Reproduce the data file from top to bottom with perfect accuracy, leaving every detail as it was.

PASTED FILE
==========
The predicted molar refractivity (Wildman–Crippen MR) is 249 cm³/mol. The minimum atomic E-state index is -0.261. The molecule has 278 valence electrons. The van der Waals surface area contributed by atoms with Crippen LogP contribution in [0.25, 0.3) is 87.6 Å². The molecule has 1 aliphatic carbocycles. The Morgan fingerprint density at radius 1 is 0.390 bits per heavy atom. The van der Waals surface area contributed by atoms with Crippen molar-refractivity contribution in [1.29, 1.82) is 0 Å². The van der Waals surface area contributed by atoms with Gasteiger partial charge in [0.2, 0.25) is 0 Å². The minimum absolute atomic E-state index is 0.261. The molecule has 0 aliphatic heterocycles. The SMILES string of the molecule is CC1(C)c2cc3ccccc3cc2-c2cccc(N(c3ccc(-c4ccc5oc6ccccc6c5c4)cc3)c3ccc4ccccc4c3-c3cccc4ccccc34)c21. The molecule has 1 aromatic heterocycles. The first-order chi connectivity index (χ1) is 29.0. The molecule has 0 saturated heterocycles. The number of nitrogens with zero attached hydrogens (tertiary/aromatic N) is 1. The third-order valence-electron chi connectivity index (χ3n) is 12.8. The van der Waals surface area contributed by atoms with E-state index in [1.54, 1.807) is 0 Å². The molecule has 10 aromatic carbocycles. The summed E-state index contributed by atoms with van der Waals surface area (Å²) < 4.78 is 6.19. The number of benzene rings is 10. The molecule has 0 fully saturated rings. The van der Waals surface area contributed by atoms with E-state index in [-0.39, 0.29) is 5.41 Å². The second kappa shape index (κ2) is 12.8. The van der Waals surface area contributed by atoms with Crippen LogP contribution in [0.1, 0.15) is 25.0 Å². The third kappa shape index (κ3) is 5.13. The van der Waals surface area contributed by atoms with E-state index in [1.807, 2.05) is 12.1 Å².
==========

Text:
The predicted molar refractivity (Wildman–Crippen MR) is 249 cm³/mol. The minimum atomic E-state index is -0.261. The molecule has 278 valence electrons. The van der Waals surface area contributed by atoms with Crippen LogP contribution in [0.25, 0.3) is 87.6 Å². The molecule has 1 aliphatic carbocycles. The Morgan fingerprint density at radius 1 is 0.390 bits per heavy atom. The van der Waals surface area contributed by atoms with Crippen molar-refractivity contribution in [1.29, 1.82) is 0 Å². The van der Waals surface area contributed by atoms with Gasteiger partial charge in [0.2, 0.25) is 0 Å². The minimum absolute atomic E-state index is 0.261. The molecule has 0 aliphatic heterocycles. The SMILES string of the molecule is CC1(C)c2cc3ccccc3cc2-c2cccc(N(c3ccc(-c4ccc5oc6ccccc6c5c4)cc3)c3ccc4ccccc4c3-c3cccc4ccccc34)c21. The molecule has 1 aromatic heterocycles. The first-order chi connectivity index (χ1) is 29.0. The molecule has 0 saturated heterocycles. The number of nitrogens with zero attached hydrogens (tertiary/aromatic N) is 1. The third-order valence-electron chi connectivity index (χ3n) is 12.8. The van der Waals surface area contributed by atoms with E-state index in [1.54, 1.807) is 0 Å². The molecule has 10 aromatic carbocycles. The summed E-state index contributed by atoms with van der Waals surface area (Å²) < 4.78 is 6.19. The number of benzene rings is 10. The molecule has 0 fully saturated rings. The van der Waals surface area contributed by atoms with E-state index in [-0.39, 0.29) is 5.41 Å². The second kappa shape index (κ2) is 12.8. The van der Waals surface area contributed by atoms with Crippen LogP contribution in [0.1, 0.15) is 25.0 Å². The third kappa shape index (κ3) is 5.13. The van der Waals surface area contributed by atoms with E-state index in [1.807, 2.05) is 12.1 Å².